Two principles

Two important principles I need to remember:

Principle 1: The rule of holes: When you find yourself in a hole, stop digging.

    I’m not entirely sure how I managed to forget this rule for living, but, well, I did. I’ve found it relevant in work and life recently. At work, I’ve stopped digging on some projects that just needed to be put aside. They’re not priorities for now. I may never pick them up again. But I was in a hole, and I needed to just. stop. digging.

    In life, this quote came to mind when I realized that my desperate desire to catch up on past blog posts from all of you was keeping me from knowing about what’s going on in your lives right now. So, although I would love to read every word, I think it’s time to stop digging. I’m getting even further behind and I’m not close to catching up. I am probably going to have to unsave a bunch of posts. Please know that I do care about what’s going on in your lives – but I would rather be more up to date than stuck in the past. You all are too important to me!

    Principle 2: Never assume, because, well, you know why. 🙂 (And if you don’t, make a comment and I’ll share what Mrs. Markle told my 6th grade class…)

    Friends, I almost – key word, ALMOST – trashed a hard drive that has about 30 years of my life on it. I know. I assumed it was just time machine system snapshots from my old laptop. I was so, so wrong.

    I thought I’d somehow lost all my files from my PhD program and before. I thought I’d somehow lost any and all documents that were related to my life in the early 2000s. And it turns out that no, I hadn’t. They were on the hard drive. The hard drive I almost took for recycling today.

    I almost cried. It was such an unexpected gift. I know, you’re thinking, dude, it’s a hard drive. But when you have a path like mine (lots of twists and turns, and yes, Engie, I still owe you a list of all the jobs I’ve held), it helps to have a bit of digital memory to help me recall all the good and bad moments along the way. For me, those files remind me of where I’ve been and how far I have come.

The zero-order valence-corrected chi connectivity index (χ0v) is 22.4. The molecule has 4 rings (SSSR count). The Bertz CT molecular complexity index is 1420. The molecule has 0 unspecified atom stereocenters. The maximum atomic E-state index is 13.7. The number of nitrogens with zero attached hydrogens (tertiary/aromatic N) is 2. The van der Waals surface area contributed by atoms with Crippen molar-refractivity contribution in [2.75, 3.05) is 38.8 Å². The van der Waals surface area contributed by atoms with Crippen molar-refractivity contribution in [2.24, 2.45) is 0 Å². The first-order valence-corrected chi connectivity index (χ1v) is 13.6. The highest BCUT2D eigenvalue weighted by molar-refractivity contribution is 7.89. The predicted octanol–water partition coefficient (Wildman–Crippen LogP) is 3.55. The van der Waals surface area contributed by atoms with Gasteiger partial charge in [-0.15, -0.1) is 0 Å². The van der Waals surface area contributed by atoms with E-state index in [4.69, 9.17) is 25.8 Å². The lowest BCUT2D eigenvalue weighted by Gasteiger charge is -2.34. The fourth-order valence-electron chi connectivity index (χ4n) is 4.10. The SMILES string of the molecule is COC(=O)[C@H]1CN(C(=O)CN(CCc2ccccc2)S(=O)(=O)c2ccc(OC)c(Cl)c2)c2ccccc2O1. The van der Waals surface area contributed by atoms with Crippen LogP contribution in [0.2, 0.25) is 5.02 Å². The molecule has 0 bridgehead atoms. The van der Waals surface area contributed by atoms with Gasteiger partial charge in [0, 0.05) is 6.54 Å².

So never, ever assume. Please. Check the hard drive. Ask the question. Find out why someone did something, rather than assuming they did it for x reason. I’ve never regretted doing so, and I hope you don’t either.

    Take care, my friends. Happy weekend. I look forward to catching up on your current lives soon.

    Tuesday, again

    It’s Tuesday, so time to subject you to a few more bits and pieces from life in the past few weeks…

    I’ve noticed that my life does not really change in rhythm when summer begins. I cannot remember who all has posted about the change to “summer life” when kids are out of school. I know Elisabeth has mentioned it, and I know it’s what I experienced as a kid. But now, life is more constant. I don’t mind that, but when I forget it? When I realize that summer isn’t going to be what it was (too many) years ago? There’s always a bit of, well, deflation.

    However! I have been able to do more (non-work) things, and even better, read a lot more. I’m more willing to take a break in the middle of the day, or pause my incessant dive into the news to listen to an audiobook. I’ve connected twice with Engie, and once with Birchie. I’ve plowed through books – both e-books and audiobooks. I’ve had lunch with friends. It’s been… good. Not the same as playing Legend of Zelda with my brother all summer (no, seriously), but really good.